Classification and Taxonomy
Classification of living things was born out of necessity! In the early and mid 1800s a man by the name of Carl Von Linne was growing up a farmer in Southern Sweden. At the age of 16 or so he entered university to become a doctor and soon after switched to the University of Upsalla in order to study botany. He would spend the rest of his life there; first as a student and then as a professor of Botany.
This, however, is not why classification came about. As Carl and his friend Petris were attending Upsalla, they discovered that animals and plants were named through the use of common names that only a select few in a select circle would know. It was frequently the case that a person with a specimen on one side of the campus would be using a different name than a peson with the same specimen on the other side of the campus! There was no organization as to how things were being named.
This, by itself, wasn't a big deal until you factored in any learning derived from those collections; learning such as what was harmful and what was not, what was a new species and what wasn't, what medical disease you had and whether or not there was a cure or medicine for it.
So, Carl- who was now known as Carlus Linneus- and Petris starting documenting plants and animals establishing two names- binomial nomenclature or their scientific names- using latin and greek. Along with those names were hand drawn pictures and elaborate descriptions of the plant or animal. Essentially, the two of them took every living thing they came across and divided them into two kindgoms- Plants (Planta) or Animal (Animalia) and then name them with a Genus and a species.
These books eventually went to print (because SO MANY people were using them) as the Systema Naturea or Nature Systems and thus began the Classification System used around the world today. So, no matter what language you speak, anyone, anywhere can accurately classify the life around them (and learn, discuss, discover things about life) in a common language (Latin or Greek).
The system, TODAY, looks like this:
Kingdom: Very broadly related (Blue whale and an ant) Human: Animal
Phylum: More related (Blue whale and a lizard) Human: Vertebrate
Class: More related (Blue whale and a mouse) Human: Mammals
Order: More related (Moose and deer) Human: Primate
Family: More related (Australopithecus and Humans) Human: Hominidae
Genus: More related (Horse and Donkey) Human: Homo
specis: As related as you can get (gray squirrel) Human: Homo sapiens sapiens
A silly sentence to remember the order is "King Phillip Came Over From Greece Saturday". While there were only two kindgoms back then, we now have 5 (6) kingdoms: Animals, Plants, Fungus, Protists (single celled organisms WITH a nucleus), and Monera (disease; bacteria and viruses- signle celled NO nucleus). In some cases, Monera is divided into Eubacteria (common) and Archaebacteria (uncommon, ancient).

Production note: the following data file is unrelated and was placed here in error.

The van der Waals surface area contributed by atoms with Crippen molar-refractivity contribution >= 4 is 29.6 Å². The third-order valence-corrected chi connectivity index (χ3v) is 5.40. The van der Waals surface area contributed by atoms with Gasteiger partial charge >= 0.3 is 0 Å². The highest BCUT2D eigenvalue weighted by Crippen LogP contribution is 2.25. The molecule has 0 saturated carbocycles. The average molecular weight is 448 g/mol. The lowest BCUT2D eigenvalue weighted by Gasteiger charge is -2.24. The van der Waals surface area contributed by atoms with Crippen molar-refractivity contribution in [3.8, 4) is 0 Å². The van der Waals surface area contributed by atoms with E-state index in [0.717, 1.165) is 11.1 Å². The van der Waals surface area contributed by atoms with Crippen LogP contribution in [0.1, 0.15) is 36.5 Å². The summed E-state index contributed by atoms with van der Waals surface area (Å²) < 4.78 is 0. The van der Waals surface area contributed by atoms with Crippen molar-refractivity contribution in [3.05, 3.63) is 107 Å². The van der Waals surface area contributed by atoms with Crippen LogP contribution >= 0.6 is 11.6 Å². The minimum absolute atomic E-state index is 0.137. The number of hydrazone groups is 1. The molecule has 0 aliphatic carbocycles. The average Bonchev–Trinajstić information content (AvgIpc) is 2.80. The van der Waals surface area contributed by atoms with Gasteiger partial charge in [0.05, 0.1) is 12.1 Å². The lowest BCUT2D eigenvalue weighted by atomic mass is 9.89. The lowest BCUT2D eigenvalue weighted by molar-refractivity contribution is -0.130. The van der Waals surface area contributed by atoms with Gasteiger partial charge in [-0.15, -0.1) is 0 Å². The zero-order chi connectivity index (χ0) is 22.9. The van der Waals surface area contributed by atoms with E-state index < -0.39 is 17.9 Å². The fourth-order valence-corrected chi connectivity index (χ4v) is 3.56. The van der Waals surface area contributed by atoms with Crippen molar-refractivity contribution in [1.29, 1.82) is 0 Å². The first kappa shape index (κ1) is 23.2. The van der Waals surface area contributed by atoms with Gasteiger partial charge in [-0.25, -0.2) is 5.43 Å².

As you move from Kingdom to species, the number of different organisms within the category decreases!
Taxonomy, Classifiation, Identification, Dichotomous, and Biologicial key are all terms that mean the same thing: A device used to isolate a specific thing so that you can name or classify it. There are many examples of these keys- many are found in identification books, there are keys at stores like Home Depot and Lowes to help you find the correct bolt or nut, automotive stores have keys to help you find the correct air filter, oil filter, or oil. Search engines are taxonomic keys- especially when you are trying to buy something and use the key to narrow down your selection!
The keys you will be working with are pretty simple and consist of a series of "yes" and "no" questions found in pairs. These questions (and the answer you assign it) lead to a name or a direction. An example is as follows.
1. A It has a hard shell . . . . . . . go to 2
B. It does not have a hard shell . . . . . go to 3
2. A It can be found in fresh water in Penfield . . . . . painted turtle
B. It is found in the oceans bordering NY . . . crab
3. A It is very flexible with dry scales . . . corn snake
B. It has 8 legs and hairs . . . . . tarantula
Now, hopefully, you are thinking a) this is terribly simple- and it is though most keys are MUCH longer and b) yea, but there's a lot of things without a hard shell or more things than a turtle and crab have shells. And you'd be right. Which leads us to our next point- a key is only good for the population of things that it has been written for! My Eastern bird books will not have the California Condor in it. My spider book will not have insects in it. A search on a clothing stores web site will not come up with power drills. And so on. . . .